Text and photo by
Grigoris A. Miliaresis
The relationship between Japan and the United States is something that puzzles people taking their first steps towards the exploration of the former and especially those visiting it for the first time. From the “katakana-go” (カタカナ語), the imported (mostly from English) words that have replaced many of the corresponding Japanese ones to the ways of entertainment, food, fashion and tens of other elements of everyday life, the presence of the new American culture is so prominent in Japan that perhaps the cynics are justified to call the country, the “51st State of America”; of course this is a figure of speech since it ignores an extremely complicated web of political, economic and cultural factors with a history of over 150 years featuring two of the most peculiar countries on the planet. Why this happens? Perhaps because everyone thinks (mistakenly) that they understand very well the one of the two and pretty well the other.
I won’t fall into the trap of analyzing this phenomenon –both because I’m lacking the space and because I don’t feel I have enough knowledge not to do it injustice. I will remind to the inadequately informed though that the America that opened Japan after a two and a half centuries shutdown by the Tokugawa dynasty was not the US we know today, either in respect to its presence in the international scene or in respect to its internal organization; in other words that the “cultural imperialism” many accuse (and, to a degree, justifiably so) the postwar global superpower of was, in essence nonexistent. As for the American occupation of the 1945-1952, it did influence the situation in Japan but not in the determinative way most think since the ground was being laid for almost one century, since the time commodore Matthew Perry put his “Black Ships” opposite the shogun’s capital.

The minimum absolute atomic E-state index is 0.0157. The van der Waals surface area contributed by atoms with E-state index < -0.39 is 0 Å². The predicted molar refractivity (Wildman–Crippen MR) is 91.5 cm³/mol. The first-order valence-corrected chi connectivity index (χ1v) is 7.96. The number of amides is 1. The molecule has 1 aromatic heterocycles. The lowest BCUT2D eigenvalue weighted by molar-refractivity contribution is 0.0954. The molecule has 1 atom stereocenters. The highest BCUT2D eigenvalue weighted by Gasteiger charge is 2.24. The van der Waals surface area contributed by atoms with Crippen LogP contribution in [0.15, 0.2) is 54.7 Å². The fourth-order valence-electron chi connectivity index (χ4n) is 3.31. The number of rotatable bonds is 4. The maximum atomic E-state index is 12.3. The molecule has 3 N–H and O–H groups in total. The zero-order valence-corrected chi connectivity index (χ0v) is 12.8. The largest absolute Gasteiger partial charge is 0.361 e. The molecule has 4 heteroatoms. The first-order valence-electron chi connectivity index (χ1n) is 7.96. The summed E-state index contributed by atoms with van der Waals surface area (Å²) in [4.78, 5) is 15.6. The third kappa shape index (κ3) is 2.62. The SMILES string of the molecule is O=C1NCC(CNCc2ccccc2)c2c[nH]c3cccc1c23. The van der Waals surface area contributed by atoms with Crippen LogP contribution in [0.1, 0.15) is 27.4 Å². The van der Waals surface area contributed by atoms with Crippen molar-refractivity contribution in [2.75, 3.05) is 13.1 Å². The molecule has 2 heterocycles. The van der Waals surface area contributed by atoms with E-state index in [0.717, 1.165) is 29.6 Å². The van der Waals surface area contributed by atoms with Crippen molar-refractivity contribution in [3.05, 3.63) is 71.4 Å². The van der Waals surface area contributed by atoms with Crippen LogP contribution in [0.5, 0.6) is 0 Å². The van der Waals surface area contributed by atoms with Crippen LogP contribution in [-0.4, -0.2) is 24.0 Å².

As I have written before, what I consider important in the relationship between the two countries is that, military inequality aside, the Japanese have managed to build a strong financial and, most important, cultural defense against the Americans and to continue keeping it there all these years. Even though at first glance, they look as if they have been conquered by American culture, in reality there are very few American elements that have been transferred to Japan as they were –the rest were transformed so much that most Americans I know have a hard time even recognizing them as such. The only point I would concede to the critics would be in respect to the capitalistic/consumeristic lifestyle but I believe there’s hardly any country of the Western (and now of the Eastern) world that could claim innocence in that; not to mention that the Japanese were living according to this model about a century before the American Founding Fathers signed the Declaration of Independence.
Grigoris A. Miliaresis is a journalist and translator. He has worked for many newspapers, magazines and publishing houses and specializes in the Internet, the martial arts and Japan where he has been living for the last few years.